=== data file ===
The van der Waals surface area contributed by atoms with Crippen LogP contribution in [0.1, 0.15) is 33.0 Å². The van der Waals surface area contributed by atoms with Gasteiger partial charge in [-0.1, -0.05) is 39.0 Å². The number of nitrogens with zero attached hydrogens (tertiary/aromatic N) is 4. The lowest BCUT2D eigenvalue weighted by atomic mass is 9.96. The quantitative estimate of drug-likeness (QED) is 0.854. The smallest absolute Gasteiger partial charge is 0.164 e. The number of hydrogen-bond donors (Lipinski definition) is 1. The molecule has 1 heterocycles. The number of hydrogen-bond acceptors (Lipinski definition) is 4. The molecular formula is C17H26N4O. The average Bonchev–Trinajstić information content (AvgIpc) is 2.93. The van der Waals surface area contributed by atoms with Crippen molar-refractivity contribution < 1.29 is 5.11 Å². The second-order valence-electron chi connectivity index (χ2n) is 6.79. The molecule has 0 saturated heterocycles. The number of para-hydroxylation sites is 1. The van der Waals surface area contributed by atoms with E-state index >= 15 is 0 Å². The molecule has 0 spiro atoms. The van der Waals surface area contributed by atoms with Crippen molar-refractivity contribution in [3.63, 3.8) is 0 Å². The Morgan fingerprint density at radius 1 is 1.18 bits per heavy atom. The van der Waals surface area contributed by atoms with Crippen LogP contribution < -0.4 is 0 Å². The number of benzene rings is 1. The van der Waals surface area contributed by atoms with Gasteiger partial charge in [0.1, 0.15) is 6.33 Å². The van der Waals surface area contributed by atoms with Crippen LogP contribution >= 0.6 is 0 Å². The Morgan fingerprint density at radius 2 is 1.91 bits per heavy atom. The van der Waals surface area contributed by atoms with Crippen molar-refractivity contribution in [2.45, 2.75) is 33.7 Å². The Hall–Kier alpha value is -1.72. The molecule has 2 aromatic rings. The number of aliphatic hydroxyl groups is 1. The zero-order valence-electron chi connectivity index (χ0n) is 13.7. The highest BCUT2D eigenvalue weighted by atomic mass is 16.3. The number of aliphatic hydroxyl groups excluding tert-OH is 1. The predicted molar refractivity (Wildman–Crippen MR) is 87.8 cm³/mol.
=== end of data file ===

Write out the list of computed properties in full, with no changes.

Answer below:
The van der Waals surface area contributed by atoms with Crippen LogP contribution in [0.1, 0.15) is 33.0 Å². The van der Waals surface area contributed by atoms with Gasteiger partial charge in [-0.1, -0.05) is 39.0 Å². The number of nitrogens with zero attached hydrogens (tertiary/aromatic N) is 4. The lowest BCUT2D eigenvalue weighted by atomic mass is 9.96. The quantitative estimate of drug-likeness (QED) is 0.854. The smallest absolute Gasteiger partial charge is 0.164 e. The number of hydrogen-bond donors (Lipinski definition) is 1. The molecule has 1 heterocycles. The number of hydrogen-bond acceptors (Lipinski definition) is 4. The molecular formula is C17H26N4O. The average Bonchev–Trinajstić information content (AvgIpc) is 2.93. The van der Waals surface area contributed by atoms with Crippen molar-refractivity contribution < 1.29 is 5.11 Å². The second-order valence-electron chi connectivity index (χ2n) is 6.79. The molecule has 0 saturated heterocycles. The number of para-hydroxylation sites is 1. The van der Waals surface area contributed by atoms with E-state index >= 15 is 0 Å². The molecule has 0 spiro atoms. The van der Waals surface area contributed by atoms with Crippen molar-refractivity contribution in [3.63, 3.8) is 0 Å². The Morgan fingerprint density at radius 1 is 1.18 bits per heavy atom. The van der Waals surface area contributed by atoms with Crippen LogP contribution < -0.4 is 0 Å². The number of benzene rings is 1. The van der Waals surface area contributed by atoms with Gasteiger partial charge in [0.1, 0.15) is 6.33 Å². The van der Waals surface area contributed by atoms with Crippen LogP contribution >= 0.6 is 0 Å². The Morgan fingerprint density at radius 2 is 1.91 bits per heavy atom. The van der Waals surface area contributed by atoms with Crippen molar-refractivity contribution in [2.45, 2.75) is 33.7 Å². The Hall–Kier alpha value is -1.72. The molecule has 2 aromatic rings. The number of aliphatic hydroxyl groups is 1. The zero-order valence-electron chi connectivity index (χ0n) is 13.7. The highest BCUT2D eigenvalue weighted by atomic mass is 16.3. The number of aliphatic hydroxyl groups excluding tert-OH is 1. The predicted molar refractivity (Wildman–Crippen MR) is 87.8 cm³/mol.